FOR IMMEDIATE RELEASE

Lost or Found in Ry Rocklen's World
June 5 - 26, 2004
Reception: Saturday, June 5, 7-11pm

Dangerous Curve
1020 E. Fourth Place (between Molino and Mateo Sts.), Los Angeles, CA 90013
Contact: Tim Quinn and/or Kathryn Hargreaves
213-617-8483
E-mail: <events@dangerouscurve.org>
Web site, <http://dangerouscurve.org>
Hours, Wednesday – Saturday, 1-7pm


Two images from Google search for “Lost/Found.”

Join the Community Opening Party!

People are saying that the events at Dangerous Curve, Downtown Los Angeles's new experimental art space, are "really rad." So if you've not been to an opening, come to the opening celebration of Ry Rocklen's "Lost/Found" on June 5, 2004. The party runs from 7:00 to 11:00 p.m., at 1020 East Fourth Place, between Molino and Mateo Streets, in the back of the 500 Molino Street Lofts (#102). As usual, we have amazing food by chef John Saslow, and performance art. Live music includes the duo Swinging Chandeliers, with Joseph Hammer playing his tape loops and Sayo Mitsuishi drawing with both hands on an overhead projector, and the duo Jessica Catron (cello) and Bay Area's Nathan Levine (double bass) performing "improvised chamber music dedicated to crossing time and space as gently and manically as possible." Others are TBA. There's no charge, and there's free parking across the street. The exhibit runs until June 26. Two weeks before and two weeks after openings, we generally have Performance Art and/or Experimental Music and Film Nights starting at 8:00 p.m. (See below.) The gallery is open every Wednesday through Saturday, 1:00 to 7:00 p.m. See <http://dangerouscurve.org> for directions, events, pictures, and updates.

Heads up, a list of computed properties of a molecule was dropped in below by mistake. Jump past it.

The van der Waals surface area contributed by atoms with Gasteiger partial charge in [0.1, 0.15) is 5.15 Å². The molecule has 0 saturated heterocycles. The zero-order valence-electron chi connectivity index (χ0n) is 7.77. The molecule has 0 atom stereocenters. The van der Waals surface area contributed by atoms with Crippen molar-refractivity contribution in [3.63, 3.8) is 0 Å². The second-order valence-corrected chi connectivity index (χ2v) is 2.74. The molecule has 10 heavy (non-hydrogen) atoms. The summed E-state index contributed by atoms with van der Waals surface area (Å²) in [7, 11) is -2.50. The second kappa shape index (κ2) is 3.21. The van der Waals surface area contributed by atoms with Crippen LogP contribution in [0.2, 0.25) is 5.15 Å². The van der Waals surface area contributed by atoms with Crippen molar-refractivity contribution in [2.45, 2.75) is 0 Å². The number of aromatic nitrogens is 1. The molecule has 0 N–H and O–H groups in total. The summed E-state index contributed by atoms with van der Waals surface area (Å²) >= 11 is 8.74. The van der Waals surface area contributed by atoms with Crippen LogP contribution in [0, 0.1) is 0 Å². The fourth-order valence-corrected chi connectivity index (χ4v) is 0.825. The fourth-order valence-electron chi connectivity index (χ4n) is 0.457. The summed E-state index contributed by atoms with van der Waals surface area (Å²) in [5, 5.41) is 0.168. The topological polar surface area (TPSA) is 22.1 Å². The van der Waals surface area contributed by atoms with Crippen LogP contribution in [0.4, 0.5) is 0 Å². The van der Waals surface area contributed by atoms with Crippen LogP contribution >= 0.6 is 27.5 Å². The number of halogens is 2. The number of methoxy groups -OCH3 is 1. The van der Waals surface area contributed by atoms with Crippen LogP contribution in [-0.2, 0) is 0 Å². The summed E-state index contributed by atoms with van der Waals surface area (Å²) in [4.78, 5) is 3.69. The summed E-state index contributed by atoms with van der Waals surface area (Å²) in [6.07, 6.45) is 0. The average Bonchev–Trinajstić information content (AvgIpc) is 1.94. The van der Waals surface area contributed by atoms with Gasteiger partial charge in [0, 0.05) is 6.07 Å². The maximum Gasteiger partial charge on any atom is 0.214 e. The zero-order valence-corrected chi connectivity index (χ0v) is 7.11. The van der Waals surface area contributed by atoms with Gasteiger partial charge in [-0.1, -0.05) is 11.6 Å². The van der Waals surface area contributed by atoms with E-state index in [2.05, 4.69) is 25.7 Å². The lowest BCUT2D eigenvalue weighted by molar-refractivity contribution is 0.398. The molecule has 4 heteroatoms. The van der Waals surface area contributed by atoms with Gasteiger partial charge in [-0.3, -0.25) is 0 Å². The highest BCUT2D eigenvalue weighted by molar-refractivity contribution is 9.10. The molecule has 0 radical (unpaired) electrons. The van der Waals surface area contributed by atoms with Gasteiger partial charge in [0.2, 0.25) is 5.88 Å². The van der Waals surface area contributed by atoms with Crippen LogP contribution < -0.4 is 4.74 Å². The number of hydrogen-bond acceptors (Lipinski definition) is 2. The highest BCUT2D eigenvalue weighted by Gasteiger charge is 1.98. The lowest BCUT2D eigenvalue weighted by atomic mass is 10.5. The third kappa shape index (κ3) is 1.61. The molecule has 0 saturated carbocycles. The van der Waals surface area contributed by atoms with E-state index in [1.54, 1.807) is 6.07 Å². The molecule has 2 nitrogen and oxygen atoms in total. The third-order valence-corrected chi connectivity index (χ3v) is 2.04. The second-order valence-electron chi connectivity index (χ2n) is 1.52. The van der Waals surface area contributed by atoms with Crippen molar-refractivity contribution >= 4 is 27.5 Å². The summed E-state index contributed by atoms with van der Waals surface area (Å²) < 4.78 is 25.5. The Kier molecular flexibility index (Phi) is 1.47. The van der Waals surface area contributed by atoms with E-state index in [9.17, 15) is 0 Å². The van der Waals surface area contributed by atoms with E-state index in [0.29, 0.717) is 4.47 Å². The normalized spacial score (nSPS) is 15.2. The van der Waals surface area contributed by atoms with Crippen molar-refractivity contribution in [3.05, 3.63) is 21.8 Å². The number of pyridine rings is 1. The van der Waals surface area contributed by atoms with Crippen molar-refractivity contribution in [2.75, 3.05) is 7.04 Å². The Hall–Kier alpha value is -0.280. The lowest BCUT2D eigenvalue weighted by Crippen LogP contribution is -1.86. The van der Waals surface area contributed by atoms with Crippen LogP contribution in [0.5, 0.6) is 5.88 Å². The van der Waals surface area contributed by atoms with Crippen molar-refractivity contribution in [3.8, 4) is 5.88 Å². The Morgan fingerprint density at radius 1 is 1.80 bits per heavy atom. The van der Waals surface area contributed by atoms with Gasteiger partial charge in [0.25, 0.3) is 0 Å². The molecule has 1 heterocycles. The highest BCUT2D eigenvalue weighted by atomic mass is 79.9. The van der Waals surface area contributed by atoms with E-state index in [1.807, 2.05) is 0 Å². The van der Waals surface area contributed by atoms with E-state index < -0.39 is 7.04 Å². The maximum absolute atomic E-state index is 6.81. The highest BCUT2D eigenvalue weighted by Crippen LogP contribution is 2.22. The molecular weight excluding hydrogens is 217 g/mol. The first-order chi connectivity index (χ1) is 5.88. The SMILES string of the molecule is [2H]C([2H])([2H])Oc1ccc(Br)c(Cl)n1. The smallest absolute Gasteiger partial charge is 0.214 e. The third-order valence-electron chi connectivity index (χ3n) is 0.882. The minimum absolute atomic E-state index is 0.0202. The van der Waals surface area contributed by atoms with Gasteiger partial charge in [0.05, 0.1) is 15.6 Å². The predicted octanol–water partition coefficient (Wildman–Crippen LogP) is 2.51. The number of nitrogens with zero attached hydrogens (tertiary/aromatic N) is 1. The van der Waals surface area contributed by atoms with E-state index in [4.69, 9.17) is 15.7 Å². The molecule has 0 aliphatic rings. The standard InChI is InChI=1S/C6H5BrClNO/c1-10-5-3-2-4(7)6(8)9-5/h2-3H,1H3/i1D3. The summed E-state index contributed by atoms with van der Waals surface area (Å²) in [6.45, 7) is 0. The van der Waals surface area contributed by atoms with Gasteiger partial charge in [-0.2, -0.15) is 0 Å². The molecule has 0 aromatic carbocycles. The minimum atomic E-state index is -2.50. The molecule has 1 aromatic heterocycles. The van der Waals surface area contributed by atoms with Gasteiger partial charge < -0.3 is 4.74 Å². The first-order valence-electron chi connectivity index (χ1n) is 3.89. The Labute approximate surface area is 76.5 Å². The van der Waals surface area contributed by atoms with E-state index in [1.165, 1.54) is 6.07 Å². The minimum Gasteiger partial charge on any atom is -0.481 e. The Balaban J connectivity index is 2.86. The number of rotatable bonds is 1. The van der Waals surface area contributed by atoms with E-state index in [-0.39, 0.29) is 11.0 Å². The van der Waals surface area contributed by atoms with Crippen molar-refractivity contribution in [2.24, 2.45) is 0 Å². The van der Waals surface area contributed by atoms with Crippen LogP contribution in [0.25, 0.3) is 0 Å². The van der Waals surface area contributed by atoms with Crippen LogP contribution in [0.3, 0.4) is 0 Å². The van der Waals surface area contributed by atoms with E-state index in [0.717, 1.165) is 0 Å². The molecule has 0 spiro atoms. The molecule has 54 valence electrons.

Ry Rocklen's work is so immediate that we figure the best way to describe him is to pass on a first-person testimony. So here goes:

"Ry Rocklen is that rare artist that continues to surprise. He makes stuff that you might have made when you were ten years old, had you known then what you know now. Simple ideas, simple presentation. Like papier mache and glue, and snow globes and motors. Sometimes, though, he makes me think of Br'er Rabbit. I saw him performing with Nick Lowe in The Bushes, their rap-duo. At first I was, like, yeah, I get it, white guys rapping about the 'burbs. Makes sense, it's funny. But they went on and on, not repeating, but really extending the argument. Dense and chewy, in the language of the 'burbs, but strange stream-of-consciousness stories suddenly morphing into an in-depth analysis of the semiotics of malls, all in unison. Then, together they go "uuhuhhuuuhhhhuuuuuuhh," and the crowd cracks up! A sublime moment. After the set, I spoke to Ry and there was the affable soft-spoken dude again. Suddenly, I lost track of where the frame was. Was I inside or outside Ry's work? It made me smile. That's what his work is like, when you encounter it you enter into Ry's world, willing conspirator or unwitting dupe, you can't be sure, but it doesn't matter, because you're having too much fun."

Come see what Ry does with Dangerous Curve's big space.

Dangerous Curve is committed to supporting visionary established and emerging artists of all ages, by emphasizing one-person shows of risky, intelligent work that is not necessarily commercially viable nor currently popular. In a time when other spaces have reduced their performance art programming, Dangerous Curve is a new venue for performance artists, with performance-exhibits, monthly performance art events, and an annual performance art festival planned.

Other events (subject to change):
July 17, August 14, September 11, 2004
Performance Art and/or Experimental Music Nights
8:00 p.m.
$5.00 suggested donation to the performers



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